You can look for the variations of a longer search phrase (like the example above), you can use it to check the correct usage of a certain word in a phrase or you can combine it with other operators.

For example, if you want to find all the subdomains of a certain domain, you can use: site:*.domain.com -www

Advanced search operators

Now let’s take a look at some advanced Google Search Operators that can be useful for search engine optimization.

Please note that this is not a complete list of all the search operators. Instead, we selected the operators that are widely used, reliable and useful for everyday SEO tasks.

Operator Usage
related: Look for websites that are similar to the domain in the search query; e.g. related:chicvegan.com
intitle:
allintitle:
Only shows results that include (all) the searched words in the title; e.g. allintitle:best toys for 2 year olds
inurl:
allinurl:
Only shows results that include (all) the searched words in the URL; e.g. inurl:seo
intext:
allintext:
Only shows results that include (all) the searched words in the text on the page; e.g. allintext:apple iphone 11 pro
filetype: Look only for a specific filetype (PDF, DOCX, TXT, PPT, etc.); e.g. filetype:PDF
cache: Pull the last cached copy of the website; e.g. cached:mangools.com
AROUND(x) Find pages where two words or phrases are within x words of each other; e.g. mangools AROUND(3) kwfinder

related:

Sometimes you’ll need to identify similar sites to reach out to. This is when the related: search operator comes in play. For instance, related:chicvegan.com will bring up similar sites to that domain.

This is also fantastic for niche research because you can gauge the competitive landscape before launching a new site.

related search operator

intitle: / allintitle:

Ever wanted to find a specific piece of content with its title?

Allintitle: only returns results that contain every word in the title.

Intitle: works the same way except it only looks for the word directly following the command.

Keyword Golden Ratio

The allintitle: search operator is an important part of the so-called Keyword Golden Ratio technique.

It is an advanced technique for new websites that focuses on finding ultra long-tail keywords with little to no competition. It uses allintitle: operator to find the number of pages that target a specific long-tail keyword and use it in the Keyword Golden ratio formula:

keyword golden ratio

inurl: / allinurl:

Similar to the previous operators, these directives allow you to search within the URL of a web page for your keywords.

For example, allinurl:marketing strategies would bring results that contain ‘marketing’ and ‘strategies’ within their URL:

allinurl search operator

Find guest post opportunities

One of the most common uses of search operators for SEO is finding guest posting opportunities. There are many ways to use them.

Here are some specific examples:

  • Find websites that accept guest posts in a certain niche: email marketing “write for us”
  • Find websites that accept guest posts within certain topic variations: (exercise | workout | fitness) inurl:write for us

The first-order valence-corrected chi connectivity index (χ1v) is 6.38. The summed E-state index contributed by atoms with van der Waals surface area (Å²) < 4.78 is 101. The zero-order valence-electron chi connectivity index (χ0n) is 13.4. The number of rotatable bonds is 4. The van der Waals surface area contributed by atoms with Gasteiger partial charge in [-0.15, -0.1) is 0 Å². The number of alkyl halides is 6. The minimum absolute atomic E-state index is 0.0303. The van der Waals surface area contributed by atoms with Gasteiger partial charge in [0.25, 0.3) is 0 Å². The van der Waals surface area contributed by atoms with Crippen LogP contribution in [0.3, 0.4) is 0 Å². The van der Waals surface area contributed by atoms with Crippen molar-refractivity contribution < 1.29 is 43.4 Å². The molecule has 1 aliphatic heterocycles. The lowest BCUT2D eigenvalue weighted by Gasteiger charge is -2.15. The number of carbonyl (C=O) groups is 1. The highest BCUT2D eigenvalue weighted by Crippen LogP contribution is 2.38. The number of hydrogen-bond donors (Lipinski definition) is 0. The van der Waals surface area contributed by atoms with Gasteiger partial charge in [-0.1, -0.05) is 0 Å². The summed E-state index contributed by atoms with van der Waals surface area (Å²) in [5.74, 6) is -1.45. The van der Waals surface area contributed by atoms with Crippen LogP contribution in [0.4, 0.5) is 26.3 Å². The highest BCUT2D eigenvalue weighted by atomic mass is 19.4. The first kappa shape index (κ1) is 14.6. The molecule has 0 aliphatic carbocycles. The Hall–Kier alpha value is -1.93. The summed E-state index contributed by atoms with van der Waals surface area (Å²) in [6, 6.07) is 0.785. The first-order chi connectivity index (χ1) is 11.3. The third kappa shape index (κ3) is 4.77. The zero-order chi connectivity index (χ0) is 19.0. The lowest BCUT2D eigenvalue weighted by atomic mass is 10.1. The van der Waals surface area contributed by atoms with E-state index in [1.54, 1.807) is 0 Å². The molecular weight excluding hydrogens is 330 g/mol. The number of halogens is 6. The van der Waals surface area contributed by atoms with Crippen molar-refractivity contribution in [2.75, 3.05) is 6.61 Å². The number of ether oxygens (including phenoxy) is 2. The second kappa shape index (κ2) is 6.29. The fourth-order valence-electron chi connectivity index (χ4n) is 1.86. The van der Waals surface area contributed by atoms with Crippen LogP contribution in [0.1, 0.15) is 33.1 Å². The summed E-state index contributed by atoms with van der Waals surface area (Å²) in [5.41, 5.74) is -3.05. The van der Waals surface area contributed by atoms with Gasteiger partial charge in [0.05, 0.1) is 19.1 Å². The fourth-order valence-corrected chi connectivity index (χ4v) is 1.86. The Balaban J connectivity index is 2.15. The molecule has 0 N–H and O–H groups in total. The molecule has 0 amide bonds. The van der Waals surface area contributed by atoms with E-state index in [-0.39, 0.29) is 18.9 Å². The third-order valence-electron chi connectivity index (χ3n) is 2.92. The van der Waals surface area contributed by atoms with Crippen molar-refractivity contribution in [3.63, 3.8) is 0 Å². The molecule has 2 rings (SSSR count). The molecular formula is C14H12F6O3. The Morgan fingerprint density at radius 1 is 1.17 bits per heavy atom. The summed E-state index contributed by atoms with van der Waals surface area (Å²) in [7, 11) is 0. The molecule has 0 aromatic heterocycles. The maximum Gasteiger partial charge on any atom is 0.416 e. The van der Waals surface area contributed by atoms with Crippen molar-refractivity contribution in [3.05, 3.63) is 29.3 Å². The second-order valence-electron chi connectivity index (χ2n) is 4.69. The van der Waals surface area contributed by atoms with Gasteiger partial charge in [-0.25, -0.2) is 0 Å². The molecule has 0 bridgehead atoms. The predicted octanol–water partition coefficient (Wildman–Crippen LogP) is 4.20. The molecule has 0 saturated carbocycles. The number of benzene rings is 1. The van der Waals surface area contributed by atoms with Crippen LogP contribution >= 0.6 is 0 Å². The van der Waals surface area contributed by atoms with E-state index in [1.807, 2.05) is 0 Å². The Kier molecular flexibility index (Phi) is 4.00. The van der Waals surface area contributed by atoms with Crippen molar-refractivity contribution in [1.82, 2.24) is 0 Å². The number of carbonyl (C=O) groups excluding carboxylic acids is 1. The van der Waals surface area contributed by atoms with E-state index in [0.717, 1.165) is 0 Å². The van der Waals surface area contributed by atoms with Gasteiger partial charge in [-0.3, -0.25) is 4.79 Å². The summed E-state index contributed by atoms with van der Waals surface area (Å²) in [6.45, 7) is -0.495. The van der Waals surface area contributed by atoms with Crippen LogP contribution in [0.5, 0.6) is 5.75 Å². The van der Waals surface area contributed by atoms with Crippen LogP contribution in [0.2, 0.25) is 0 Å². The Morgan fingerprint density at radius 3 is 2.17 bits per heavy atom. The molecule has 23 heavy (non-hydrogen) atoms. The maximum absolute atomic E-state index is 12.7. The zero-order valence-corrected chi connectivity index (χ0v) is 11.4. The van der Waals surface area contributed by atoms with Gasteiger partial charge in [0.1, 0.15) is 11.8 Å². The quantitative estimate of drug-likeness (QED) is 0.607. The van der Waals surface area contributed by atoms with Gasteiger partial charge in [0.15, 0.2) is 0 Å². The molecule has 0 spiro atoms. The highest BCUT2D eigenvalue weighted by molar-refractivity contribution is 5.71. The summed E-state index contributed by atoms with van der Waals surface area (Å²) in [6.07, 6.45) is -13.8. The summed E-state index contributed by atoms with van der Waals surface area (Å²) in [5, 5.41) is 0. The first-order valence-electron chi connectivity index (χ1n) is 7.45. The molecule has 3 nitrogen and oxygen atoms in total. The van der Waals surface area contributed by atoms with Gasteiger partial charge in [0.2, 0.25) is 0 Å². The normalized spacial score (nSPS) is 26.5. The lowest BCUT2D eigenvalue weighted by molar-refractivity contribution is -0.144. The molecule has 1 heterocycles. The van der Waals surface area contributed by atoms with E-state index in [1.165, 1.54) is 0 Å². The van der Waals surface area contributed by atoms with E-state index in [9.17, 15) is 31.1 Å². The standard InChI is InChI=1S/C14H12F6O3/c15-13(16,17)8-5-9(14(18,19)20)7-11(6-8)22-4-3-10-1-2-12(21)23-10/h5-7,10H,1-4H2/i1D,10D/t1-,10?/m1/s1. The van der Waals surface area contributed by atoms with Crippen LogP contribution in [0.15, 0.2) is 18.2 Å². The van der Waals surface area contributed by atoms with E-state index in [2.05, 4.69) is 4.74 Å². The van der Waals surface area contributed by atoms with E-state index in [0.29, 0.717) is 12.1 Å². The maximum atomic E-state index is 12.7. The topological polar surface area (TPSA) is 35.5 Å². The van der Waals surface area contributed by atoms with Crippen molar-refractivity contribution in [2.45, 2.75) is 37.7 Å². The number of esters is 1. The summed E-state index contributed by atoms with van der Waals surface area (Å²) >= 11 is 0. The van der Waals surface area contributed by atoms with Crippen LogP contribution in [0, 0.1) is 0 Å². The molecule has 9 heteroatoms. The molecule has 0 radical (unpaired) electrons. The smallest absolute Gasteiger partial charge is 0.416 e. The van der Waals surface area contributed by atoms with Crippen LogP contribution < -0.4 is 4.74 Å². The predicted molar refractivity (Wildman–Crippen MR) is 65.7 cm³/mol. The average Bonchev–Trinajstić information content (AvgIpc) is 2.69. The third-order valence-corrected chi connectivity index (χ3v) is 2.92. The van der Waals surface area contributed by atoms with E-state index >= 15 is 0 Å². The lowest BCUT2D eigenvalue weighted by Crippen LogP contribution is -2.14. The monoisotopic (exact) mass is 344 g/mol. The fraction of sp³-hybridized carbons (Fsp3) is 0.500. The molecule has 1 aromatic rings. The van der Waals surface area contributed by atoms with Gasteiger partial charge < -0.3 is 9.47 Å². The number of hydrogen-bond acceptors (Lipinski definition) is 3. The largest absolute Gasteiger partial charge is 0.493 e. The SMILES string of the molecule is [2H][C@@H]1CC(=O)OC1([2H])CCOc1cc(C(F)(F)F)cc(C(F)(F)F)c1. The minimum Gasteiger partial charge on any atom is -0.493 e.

• Find out whether a specific website accepts guest posts: “guest post” site:problogger.com
  • Look for guest post articles by a certain author: seo “julia mccoy” inurl:author -site:expresswriters.com

Just don’t forget to be creative and try various phrases like “write for us”, “guest post”, “guest post guidelines”, “submit an article”, etc.

Read our guide on finding guest post opportunities to find out more.

intext: / allintext:

Allintext: will return web pages that specifically contain the searched words in the body text. It won’t always return exact match phrases though. Instead, what it looks for is instances where each word appears but in no specific order.

The intext: directive works the same way but unlike the allintext: command, not every page returned will contain all the words that make up your keyword.

This is very useful when you’re looking for articles or performing competitor research such as getting insights on specific on-page footprints.

Let’s say we would want to look for Quora pages that mention our competitors Long Tail Pro and Serpstat. Here’s what it would look like:

allintext search operator

 

filetype:

When you need to find specific kinds of files, this command is your best bet! It speeds up time for things like infographic or PDF research. However, it’s best used when combined with other operators.

Here’s a quick example:

filetype search operator

cache:

The cache: command pulls up the last cached or downloaded copy of any web page. It’s a useful way of knowing when a page was last crawled.

Simply enter something like cache:thewebsite.com and you’re good to go. You can enter the exact URL as well to show the last cached version of a specific page.

AROUND(x)

The AROUND (x) will serve you if you need to find content where two terms are placed closed to each other.

around search operator

There may not be many real-life use cases but it can be useful in certain specific situations, so it’s good to know about it.

Do you have a favorite Google advanced search operator that we didn’t list here? If so, don’t hesitate to share it with other readers.